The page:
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The most robust opponents of assisted suicide—and the most effective in my view—are disability rights advocates. They understand well that legalizing assisted suicide is a gun aimed at their hearts. An opinion column by one Ian Mulgrew of the Vancouver Sun underscores the threat. He urges that the child murderer Robert Latimer be freed. Latimer killed his daughter Traci, because she had cerebral palsy. From the column:

Born with a severe form of cerebral palsy, his daughter Tracy was a 12-year-old who weighed barely 40 pounds, had no mobility, suffered unrelenting pain and endured five to six epileptic seizures a day. She had little more than a newborn’s consciousness. Doctors at the time of her death were preparing to install a permanent feeding tube in her stomach and to remove her thigh-bone to relieve the pressure on her hip, dislocated because of the metal rods already implanted in her spine to correct the damage done by her bedridden condition...

It was in the face of such circumstances that while his wife and other children went to church, Latimer carried Tracy to a pickup truck and ran a hose from the exhaust pipe into the cab. She died from carbon monoxide poisoning.

Latimer was charged with first-degree murder and convicted of second-degree murder... In 1997, a second jury again convicted Latimer, but it recommended he be eligible for parole after a year. Juries at both of his trials were conflicted over what had happened and racked because of the empathy they felt for this man.

But our system got in the way of their humanism.
So, winking at the murder of a helpless disabled girl is “humanism?” (By the way, Traci’s condition was not as depicted here, but I don’t want to get into that debate because it might imply that disability is a legitimate reason to kill a child. For those interested in a more accurate description of Traci’s condition, read Mark Pickup’s blog entry here, in which he notes:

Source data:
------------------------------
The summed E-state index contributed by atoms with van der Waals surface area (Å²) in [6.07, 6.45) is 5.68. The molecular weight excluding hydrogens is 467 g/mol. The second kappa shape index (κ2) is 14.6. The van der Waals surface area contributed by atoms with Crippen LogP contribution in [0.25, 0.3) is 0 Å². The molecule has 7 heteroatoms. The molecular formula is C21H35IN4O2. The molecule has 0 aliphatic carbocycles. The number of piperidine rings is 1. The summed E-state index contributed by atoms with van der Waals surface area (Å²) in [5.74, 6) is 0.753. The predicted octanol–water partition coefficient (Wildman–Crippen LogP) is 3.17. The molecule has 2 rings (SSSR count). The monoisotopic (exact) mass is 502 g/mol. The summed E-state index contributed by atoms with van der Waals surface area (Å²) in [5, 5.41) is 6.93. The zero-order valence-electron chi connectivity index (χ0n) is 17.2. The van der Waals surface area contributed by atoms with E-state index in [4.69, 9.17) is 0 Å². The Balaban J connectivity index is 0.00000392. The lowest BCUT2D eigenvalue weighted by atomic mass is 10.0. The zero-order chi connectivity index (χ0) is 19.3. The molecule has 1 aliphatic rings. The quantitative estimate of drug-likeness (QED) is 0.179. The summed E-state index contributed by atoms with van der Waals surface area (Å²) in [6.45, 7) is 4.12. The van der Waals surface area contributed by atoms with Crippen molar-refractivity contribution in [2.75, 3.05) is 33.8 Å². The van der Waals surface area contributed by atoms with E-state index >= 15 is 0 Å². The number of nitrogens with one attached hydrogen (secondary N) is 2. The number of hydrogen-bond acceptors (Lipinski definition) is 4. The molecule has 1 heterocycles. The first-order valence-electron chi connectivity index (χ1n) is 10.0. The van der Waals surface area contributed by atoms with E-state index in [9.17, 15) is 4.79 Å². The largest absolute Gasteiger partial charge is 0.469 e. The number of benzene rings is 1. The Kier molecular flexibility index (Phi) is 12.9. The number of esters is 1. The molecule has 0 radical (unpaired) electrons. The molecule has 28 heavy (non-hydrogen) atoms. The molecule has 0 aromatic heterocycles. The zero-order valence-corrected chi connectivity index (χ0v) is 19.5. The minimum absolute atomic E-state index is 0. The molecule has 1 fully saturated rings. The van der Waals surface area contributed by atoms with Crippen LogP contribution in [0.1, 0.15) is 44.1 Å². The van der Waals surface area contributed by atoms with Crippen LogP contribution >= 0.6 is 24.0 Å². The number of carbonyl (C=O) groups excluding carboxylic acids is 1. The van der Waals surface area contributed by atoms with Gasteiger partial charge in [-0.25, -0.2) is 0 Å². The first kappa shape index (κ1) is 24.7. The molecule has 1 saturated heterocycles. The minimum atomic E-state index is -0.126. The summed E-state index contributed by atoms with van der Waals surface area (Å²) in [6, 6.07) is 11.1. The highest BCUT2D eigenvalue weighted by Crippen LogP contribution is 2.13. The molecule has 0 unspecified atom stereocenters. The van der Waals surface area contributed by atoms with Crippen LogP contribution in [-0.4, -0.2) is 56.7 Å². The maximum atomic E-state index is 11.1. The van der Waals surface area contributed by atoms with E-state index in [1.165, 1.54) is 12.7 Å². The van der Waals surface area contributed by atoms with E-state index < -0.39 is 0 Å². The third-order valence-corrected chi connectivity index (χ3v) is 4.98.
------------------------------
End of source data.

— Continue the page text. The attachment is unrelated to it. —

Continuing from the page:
Monday-Friday Tracey traveled to school on a regular school bus and returned home at the end of each school day on the same bus as her siblings and other children — right up to the Friday before she was killed.)
What is amazing to me as I read columns like this and stories that are sympathetic to killing disabled children and/or support eugenic infanticide, is that we once understood such acts of murder to be an unequivocal evil. Doctors were hanged after Nuremberg for killing disabled infants, children, and adults.

Some comfort themselves with the false notion that the earlier slaughter was evil because it was Nazism, while the new support for killing people with serious disabilities is rooted in compassion. Wrong. Nazis did not force doctors into killing. Indeed, it was considered a compassionate “healing treatment.”

Some then say, well the parents didn’t consent to those killings, and that made it wrong. But since when do parents have the right to consent to the murder of their children? Besides, Baby Knauer, the first official infanticide sanctioned by Hitler in 1939, was killed precisely because his father requested the killing. And in the Netherlands, where studies in the Netherlands show that 8% of all infants who die each year in that country are killed by doctors—and of those, more than 20% of parents had not consented.

We are moving into an era of a new eugenics where it is considered humanism to murder helpless disabled children. Mulgrew may think he’s a compassionate and liberal. But it is a denial of the equal worth of all people and a profound violation of human rights—which is the antithesis of “humanism” properly understood.

More on: Euthanasia

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